The Lost Hunter - A Tale of Early Times

The Lost Hunter - A Tale of Early Times

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The Project Gutenberg EBook of The Lost Hunter, by John Turvill AdamsThis eBook is for the use of anyone anywhere at no cost and with almost no restrictions whatsoever. You may copy it,give it away or re-use it under the terms of the Project Gutenberg License included with this eBook or online atwww.gutenberg.netTitle: The Lost Hunter A Tale of Early TimesAuthor: John Turvill AdamsRelease Date: March 11, 2005 [EBook #15328]Language: English*** START OF THIS PROJECT GUTENBERG EBOOK THE LOST HUNTER ***Produced by Robert Shimmin, S.R.Ellison and the Online Distributed Proofreading Team.THE LOST HUNTER.A Tale of Early Times. "And still her grey rocks tower above the sea That murmurs at their feet, a conquered wave; 'Tis a rough land of earth, and stone, and tree, Where breathes no castled lord or cabined slave; Where thoughts, and tongues, and hands, are bold and free, And friends will find a welcome, foes a grave; And where none kneel, save when to heaven they pray, Nor even then, unless in their own way." HALLECKNEW YORK: DERBY & JACKSON, 119 NASSAU STREET. CINCINNATI:—H.W. DERBY.1856.ENTERED according to Act of Congress, in the year 1855, byJ.C. DERBY,in the Clerk's Office of the District Court of the United States, for the Southern District of New York.W.H. TINSON, Stereotyper.PUDNEY & RUSSELL Printers.APOLOGYAs one might justly be considered a clown, or, at least, not ...

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Published 08 December 2010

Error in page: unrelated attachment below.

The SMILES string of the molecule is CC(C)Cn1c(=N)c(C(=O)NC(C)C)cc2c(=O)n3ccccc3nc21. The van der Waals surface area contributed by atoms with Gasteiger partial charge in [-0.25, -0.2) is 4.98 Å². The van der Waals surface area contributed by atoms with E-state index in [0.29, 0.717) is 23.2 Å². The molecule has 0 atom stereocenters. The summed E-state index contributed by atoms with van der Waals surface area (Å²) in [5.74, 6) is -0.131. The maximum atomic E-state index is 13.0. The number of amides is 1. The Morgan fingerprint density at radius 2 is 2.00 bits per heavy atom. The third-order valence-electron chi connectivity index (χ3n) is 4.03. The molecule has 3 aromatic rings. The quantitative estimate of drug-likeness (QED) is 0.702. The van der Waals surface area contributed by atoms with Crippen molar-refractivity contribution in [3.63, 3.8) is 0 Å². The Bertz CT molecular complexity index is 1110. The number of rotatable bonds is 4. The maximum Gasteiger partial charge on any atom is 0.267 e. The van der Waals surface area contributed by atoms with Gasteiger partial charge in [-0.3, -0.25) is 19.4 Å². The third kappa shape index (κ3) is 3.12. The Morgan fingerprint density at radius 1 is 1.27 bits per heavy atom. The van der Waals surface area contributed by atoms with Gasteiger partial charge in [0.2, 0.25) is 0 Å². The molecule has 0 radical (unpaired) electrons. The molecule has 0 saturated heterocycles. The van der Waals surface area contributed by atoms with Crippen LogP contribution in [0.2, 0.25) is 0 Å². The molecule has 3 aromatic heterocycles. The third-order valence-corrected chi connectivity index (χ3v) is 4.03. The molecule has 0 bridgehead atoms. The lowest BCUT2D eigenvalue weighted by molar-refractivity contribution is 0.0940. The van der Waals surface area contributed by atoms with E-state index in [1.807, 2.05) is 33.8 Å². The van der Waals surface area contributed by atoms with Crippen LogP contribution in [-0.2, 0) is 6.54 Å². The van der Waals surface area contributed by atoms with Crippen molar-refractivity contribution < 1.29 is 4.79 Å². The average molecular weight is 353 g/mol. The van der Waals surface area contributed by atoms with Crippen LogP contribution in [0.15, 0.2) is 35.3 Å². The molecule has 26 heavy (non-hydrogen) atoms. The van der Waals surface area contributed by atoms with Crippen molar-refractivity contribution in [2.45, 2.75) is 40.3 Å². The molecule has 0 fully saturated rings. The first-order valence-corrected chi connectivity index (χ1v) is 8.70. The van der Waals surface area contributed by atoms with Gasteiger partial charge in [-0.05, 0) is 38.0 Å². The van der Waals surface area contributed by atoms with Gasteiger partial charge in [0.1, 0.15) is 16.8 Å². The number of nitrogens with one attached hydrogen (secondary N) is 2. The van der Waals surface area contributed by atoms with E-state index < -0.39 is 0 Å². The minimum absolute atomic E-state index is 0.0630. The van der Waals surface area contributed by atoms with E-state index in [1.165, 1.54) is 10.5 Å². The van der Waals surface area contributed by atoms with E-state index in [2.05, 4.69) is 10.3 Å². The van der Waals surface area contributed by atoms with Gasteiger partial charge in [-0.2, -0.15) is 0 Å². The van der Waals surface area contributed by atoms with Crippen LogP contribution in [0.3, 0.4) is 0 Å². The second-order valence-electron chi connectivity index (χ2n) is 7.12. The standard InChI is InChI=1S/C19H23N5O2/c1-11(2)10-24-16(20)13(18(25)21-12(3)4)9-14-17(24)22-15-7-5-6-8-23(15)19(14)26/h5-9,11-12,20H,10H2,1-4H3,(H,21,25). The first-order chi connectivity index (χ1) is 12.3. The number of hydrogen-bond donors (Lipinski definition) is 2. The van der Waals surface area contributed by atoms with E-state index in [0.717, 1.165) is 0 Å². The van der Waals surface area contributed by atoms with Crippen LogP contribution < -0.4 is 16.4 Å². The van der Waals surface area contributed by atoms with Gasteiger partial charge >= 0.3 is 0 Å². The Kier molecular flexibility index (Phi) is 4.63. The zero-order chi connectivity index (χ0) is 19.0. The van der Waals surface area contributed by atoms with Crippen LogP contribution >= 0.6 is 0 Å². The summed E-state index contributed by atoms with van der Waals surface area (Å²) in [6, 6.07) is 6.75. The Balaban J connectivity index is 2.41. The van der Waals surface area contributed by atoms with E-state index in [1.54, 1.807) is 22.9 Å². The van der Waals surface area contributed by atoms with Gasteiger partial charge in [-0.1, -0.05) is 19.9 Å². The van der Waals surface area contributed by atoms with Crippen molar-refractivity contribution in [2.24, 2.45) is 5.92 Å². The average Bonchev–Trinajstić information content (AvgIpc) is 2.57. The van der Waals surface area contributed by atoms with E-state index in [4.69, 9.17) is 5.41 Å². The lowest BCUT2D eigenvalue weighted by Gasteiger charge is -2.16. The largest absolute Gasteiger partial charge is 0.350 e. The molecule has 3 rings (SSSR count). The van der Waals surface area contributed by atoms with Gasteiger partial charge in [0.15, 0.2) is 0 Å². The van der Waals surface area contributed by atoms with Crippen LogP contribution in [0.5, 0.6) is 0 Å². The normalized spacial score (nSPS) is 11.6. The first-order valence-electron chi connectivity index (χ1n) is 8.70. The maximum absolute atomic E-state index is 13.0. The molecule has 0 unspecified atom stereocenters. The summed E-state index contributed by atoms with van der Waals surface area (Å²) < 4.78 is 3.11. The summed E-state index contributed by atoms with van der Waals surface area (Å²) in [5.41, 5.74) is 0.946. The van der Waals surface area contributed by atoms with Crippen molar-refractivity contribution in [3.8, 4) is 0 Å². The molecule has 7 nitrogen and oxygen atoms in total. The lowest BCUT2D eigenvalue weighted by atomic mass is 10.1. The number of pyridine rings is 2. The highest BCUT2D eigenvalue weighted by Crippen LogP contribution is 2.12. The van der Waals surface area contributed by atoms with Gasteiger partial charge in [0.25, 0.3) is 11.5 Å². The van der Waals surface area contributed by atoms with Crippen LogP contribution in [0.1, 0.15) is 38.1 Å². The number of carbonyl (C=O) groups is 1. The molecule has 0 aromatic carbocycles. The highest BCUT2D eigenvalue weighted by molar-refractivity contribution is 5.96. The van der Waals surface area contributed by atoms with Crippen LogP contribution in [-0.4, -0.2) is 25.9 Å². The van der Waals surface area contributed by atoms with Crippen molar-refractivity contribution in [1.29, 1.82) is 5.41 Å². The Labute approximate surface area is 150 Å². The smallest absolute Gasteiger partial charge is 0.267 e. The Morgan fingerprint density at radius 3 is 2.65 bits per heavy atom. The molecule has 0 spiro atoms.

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The Project Gutenberg EBook of The Lost Hunter, by John Turvill Adams This eBook is for the use of anyone anywhere at no cost and with almost no restrictions whatsoever. You may copy it, give it away or re-use it under the terms of the Project Gutenberg License included with this eBook or online at www.gutenberg.net Title: The Lost Hunter A Tale of Early Times Author: John Turvill Adams Release Date: March 11, 2005 [EBook #15328] Language: English *** START OF THIS PROJECT GUTENBERG EBOOK THE LOST HUNTER *** Produced by Robert Shimmin, S.R.Ellison and the Online Distributed Proofreading Team. THE LOST HUNTER. A Tale of Early Times. "And still her grey rocks tower above the sea That murmurs at their feet, a conquered wave; 'Tis a rough land of earth, and stone, and tree, Where breathes no castled lord or cabined slave; Where thoughts, and tongues, and hands, are bold and free, And friends will find a welcome, foes a grave; And where none kneel, save when to heaven they pray, Nor even then, unless in their own way." HALLECK NEW YORK: DERBY & JACKSON, 119 NASSAU STREET. CINCINNATI:—H.W. DERBY. 1856. ENTERED according to Act of Congress, in the year 1855, by J.C. DERBY, in the Clerk's Office of the District Court of the United States, for the Southern District of New York. W.H. TINSON, Stereotyper. PUDNEY & RUSSELL Printers. APOLOGY As one might justly be considered a clown, or, at least, not well bred, who, without tapping at the door, or making a bow, or saying "By your leave," or some other token of respect, should burst in upon a company of persons unknown to him, and instead of a welcome would deserve an unceremonious invitation to betake himself elsewhere forthwith; so, I suppose, in presenting myself before you, my honored Public, it is no more than civil to say something by way of introduction. At least, I have observed from my obscure retreat in the quiet village of Addlebrains, that the fashion in this respect, which has prevailed, certainly, since the time of St. Luke, who commences his Gospel with a preface to Theophilus, has come down to the present day, differing therein from other fashions, which, for the most part, are as transitory as the flowers of the field, and commending itself thereby to the thoughtful consideration of the judicious; for it cannot be deemed there is no value in that which has received the sanction of centuries. Influenced by reflections of this description and the like, I sat down one day in the little retreat, which the indulgent partiality of my friends is accustomed to dignify with the title of my "study," to endeavor to write a preface, and introduce myself in a becoming manner to my readers. I was the more anxious to do this properly, because, although a mere countryman, a sort of cowhide shoe, as I may say, and therefore lacking that gloss, which, like the polish on a well-brushed boot, distinguishes and illustrates the denizens of our metropolis in an eminent degree, as I know from personal experience, having been twice in New York, and, as I am told, also, the citizens of Boston and Philadelphia, and other provincial towns, with a milder lustre, I would not like to be supposed entirely destitute of refinement. It would be strange if I were, inasmuch as I enjoyed in my youth, the privilege of two terms and a half instruction in the dancing school of that incomparable professor of the Terpsichorean science, the accomplished Monsieur St. Leger Pied. It is in consequence of this early training, perhaps, that I am always pained when there is any deflection or turning aside from, or neglect of, the graceful, the becoming, and the proper. It will be observed that my last quarter was cut short in the middle; which untoward event arose from no arrogance or supercilious conceit on my part, as though I had perfected myself in the mysteries of pigeon-wing and balancez, but from the abrupt departure of the professor himself, who, true to the name indicative of his constitutional levity, found it convenient to disappear betwixt two days, with the advance pay of my whole term in his pocket, and without stopping to make even one of his uncommonly genteel bows. The circumstance was peculiarly disagreeable to me, in consequence of the school being assembled when our loss was discovered, and of my having succeeded in engaging, for the greater part of the evening, the hand of a young lady, whose charms had made a deep (though, as subsequent events proved, not a durable) impression on my susceptible heart. Monsieur was our only musician, and, of course, with his violin went the dancing. The cause of his evasion or flight was variously accounted for, some ascribing it to a debt he had contracted for kid gloves and pumps, and others to dread of the wrath of a young gentleman, whose sister he had been so imprudent as to kiss in the presence of another girl, not remarkable for personal attractions, to whom he had never paid the same compliment. As was to be expected, she was scandalized at the impropriety and want of taste, and immediately made it known, in spite of the entreaties of the blushing beauty and the "pardons" of Monsieur. As Virgilius has it, "Manet altã mente i epõstum, Judicium Paridis spretæque injuria formæ." In my opinion, it was the kiss that cost poor Monsieur Pied his school, and me a dollar and a half, three dollars being the price for a term's instruction. Not, I beg to be understood, that I care anything about the money, but in relating an event I like to be circumstantial and strictly accurate. But I find that, wiled away by the painfully pleasing reminiscences of my youth, I am wandering from my undertaking, which is, not to narrate the misadventures of a dancing-master, but to compose a preface. I had seated myself, as I was saying, in my little den or confugium, where, as in a haven of rest, I love to hide myself from the distractions of the world, and concentrate my thoughts, and which has been to me the scene of many sad as well as pleasant hours, and dipped my goose quill (anathema maranatha on steel pens, which I cannot help fancying, impart a portion of their own rigidity to style, for if the stylus be made of steel is it not natural that the style by derivation and propinquity should be hard?) into the ink-stand, after first casting my eyes on the busts of Shakespeare and Milton, which, cast in plaster, adorn my retirement, half imploring them to assist in so important an enterprise, when the door opened, and who should enter but my dear friend, the Rev. Increase Grace? But here let me remark parenthetically, the habit of dealing in parentheses being one I especially dislike, only necessity compelling me thereto, and before